- The opioid crisis has become a social issue that transcends all geographic and socioeconomic boundaries — affecting people of every age, gender and ethnicity at alarming rates
- Prescription opioids cost the U.S. at least $75 billion annually and more than 11 million Americans are believed to have abused these medications during 2016
- According to the CDC, on average 115 Americans die of an opioid overdose every day
- While you may not think opioid addiction can happen to you, these potent painkillers are routinely prescribed for the treatment of bodily pain related to accidents, car crashes, sports injuries and surgeries — experiences that are common to people everywhere
By Dr. Mercola – July 14, 2018
According to the U.S. Centers for Disease Control and Prevention (CDC), 115 Americans, on average, die of an opioid overdose every day.1 The increasing use of opioid painkillers and the rampant rates of addiction to them have become a social issue that transcends all geographic and socioeconomic boundaries.
Drug overdoses now affect people of every age, gender and ethnicity. “Understanding the Opioid Epidemic” is a one-hour PBS documentary designed to highlight some of the issues surrounding the disturbing rates of use and abuse of prescription opioid medications in the U.S.
These potent painkillers are routinely prescribed for the treatment of bodily pain, most often relating to accidents, car crashes, sports injuries or surgery. If you or someone you love is taking opioids or is already addicted, you may find solace and validation by hearing from recovering addicts and their family members. Also featured are patient advocates, doctors and other experts who deal with this issue on a daily basis.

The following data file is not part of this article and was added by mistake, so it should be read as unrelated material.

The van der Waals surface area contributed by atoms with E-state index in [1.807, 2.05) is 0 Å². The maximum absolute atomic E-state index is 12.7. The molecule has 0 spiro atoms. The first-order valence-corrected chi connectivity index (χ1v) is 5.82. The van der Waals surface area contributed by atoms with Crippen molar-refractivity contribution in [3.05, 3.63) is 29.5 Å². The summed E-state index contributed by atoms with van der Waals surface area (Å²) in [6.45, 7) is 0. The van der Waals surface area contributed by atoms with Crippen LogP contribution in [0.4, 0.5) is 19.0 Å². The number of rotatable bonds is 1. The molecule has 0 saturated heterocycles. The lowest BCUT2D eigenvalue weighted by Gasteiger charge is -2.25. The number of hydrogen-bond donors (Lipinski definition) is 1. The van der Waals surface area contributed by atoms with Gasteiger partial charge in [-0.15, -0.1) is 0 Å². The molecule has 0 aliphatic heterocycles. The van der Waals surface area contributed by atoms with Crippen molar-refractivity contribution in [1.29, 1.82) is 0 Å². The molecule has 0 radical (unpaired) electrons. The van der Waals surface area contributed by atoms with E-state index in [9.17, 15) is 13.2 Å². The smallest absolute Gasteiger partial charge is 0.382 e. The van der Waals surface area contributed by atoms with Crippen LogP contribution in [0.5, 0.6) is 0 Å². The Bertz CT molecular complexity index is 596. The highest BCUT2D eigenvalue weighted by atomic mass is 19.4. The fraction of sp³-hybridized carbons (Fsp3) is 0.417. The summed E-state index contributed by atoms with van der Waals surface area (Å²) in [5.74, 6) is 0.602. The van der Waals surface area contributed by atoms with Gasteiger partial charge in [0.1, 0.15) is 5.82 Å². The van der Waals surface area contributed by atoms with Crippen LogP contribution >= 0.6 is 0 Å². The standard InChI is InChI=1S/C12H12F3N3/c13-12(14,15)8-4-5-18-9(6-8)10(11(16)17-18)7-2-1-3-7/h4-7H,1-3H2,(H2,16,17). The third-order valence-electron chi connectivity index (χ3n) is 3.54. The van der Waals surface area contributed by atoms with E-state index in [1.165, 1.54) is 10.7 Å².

Painkillers Prescribed for Common Medical Conditions Can Be a Gateway to Opioid Addiction
Far from being an epidemic of nameless, faceless people from faraway lands, the U.S. opioid crisismakes front-page news week after week. The headlines include heartbreaking stories from people like Avi and Julie Israel of North Buffalo, New York, whose son Michael’s story is featured prominently in the documentary. Michael was diagnosed with Crohn’s disease at the age of 12. Problems with drug addiction began when Michael transitioned from his pediatrician to a gastroenterologist when he was 18.